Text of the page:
The history and evolution of black theology in South Africa (BTSA) may be roughly divided into five phases. These phases include the following:
(1) the establishment of the Black Theology Project;
(2) the broadening of the debate on the subject of black theology, including the participation of black university students, black church and other organizations, and some white academics, among others;
(3) the renewal of black theological activity, by the second generation of black theologians;
(4) the revival of the hitherto defunct Black Theology Project;
(5) a final, still undetermined phase that is the result of general confusion regarding the new direction that theological activity should take in the country following the demise of apartheid and the relative success of the black liberation struggle.
This chapter begins with a close examination of these five phases of BTSA, followed by a look at the relationships it had with some of the theologies closest to it in its earlier days.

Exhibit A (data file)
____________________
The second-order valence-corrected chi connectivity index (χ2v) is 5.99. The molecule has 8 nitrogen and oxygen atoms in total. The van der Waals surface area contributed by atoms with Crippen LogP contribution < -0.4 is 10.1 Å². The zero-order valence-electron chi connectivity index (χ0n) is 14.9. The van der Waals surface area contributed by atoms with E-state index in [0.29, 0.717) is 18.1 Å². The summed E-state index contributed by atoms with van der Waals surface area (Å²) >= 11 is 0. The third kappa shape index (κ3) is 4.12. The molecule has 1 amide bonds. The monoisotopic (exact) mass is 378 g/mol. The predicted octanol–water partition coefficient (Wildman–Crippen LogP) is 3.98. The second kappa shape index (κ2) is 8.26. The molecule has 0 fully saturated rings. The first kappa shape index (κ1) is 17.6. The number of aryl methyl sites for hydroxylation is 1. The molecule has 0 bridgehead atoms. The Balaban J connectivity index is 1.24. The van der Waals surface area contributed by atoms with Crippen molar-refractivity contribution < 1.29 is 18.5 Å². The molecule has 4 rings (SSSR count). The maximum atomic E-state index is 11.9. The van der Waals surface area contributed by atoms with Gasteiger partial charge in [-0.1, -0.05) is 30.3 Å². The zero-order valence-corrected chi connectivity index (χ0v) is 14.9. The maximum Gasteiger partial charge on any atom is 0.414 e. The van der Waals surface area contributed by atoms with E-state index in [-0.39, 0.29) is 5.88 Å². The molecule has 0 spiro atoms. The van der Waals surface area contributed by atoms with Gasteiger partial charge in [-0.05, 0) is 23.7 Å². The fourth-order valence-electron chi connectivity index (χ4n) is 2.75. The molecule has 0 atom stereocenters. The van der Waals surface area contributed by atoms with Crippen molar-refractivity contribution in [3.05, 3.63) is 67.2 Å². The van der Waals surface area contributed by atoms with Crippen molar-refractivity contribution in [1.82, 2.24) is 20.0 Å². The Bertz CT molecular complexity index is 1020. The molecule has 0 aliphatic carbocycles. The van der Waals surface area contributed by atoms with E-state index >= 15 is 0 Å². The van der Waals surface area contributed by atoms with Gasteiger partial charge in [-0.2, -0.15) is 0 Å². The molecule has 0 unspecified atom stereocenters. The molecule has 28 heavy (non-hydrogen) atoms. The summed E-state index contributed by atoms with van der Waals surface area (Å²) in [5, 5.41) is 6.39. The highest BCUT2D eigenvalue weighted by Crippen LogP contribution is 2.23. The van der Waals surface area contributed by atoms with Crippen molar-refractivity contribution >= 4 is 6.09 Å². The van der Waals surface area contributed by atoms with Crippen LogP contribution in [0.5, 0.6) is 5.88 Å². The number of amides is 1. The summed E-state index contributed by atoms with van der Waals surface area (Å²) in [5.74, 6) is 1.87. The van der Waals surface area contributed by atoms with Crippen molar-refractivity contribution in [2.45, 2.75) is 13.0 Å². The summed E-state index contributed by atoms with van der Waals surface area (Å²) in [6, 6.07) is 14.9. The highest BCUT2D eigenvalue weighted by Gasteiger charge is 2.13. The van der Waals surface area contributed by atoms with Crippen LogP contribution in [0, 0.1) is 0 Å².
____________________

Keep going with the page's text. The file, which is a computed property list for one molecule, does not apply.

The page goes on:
THE FIVE PHASES OF BLACK THEOLOGY (SA)
The Black Theology Project (BTP) operated and campaigned through the organization of seminars in various parts of the country. Among the venues at which the earliest seminars were held is the Wilgespruit Fellowship Centre, originally a Lutheran mission, located in Roodepoort near Johannesburg. The first seminars were organized under the aegis of the University Christian Movement (UCM) directorate of Theological Concerns, headed by Dr. Basil Moore, an ordained Methodist minister.
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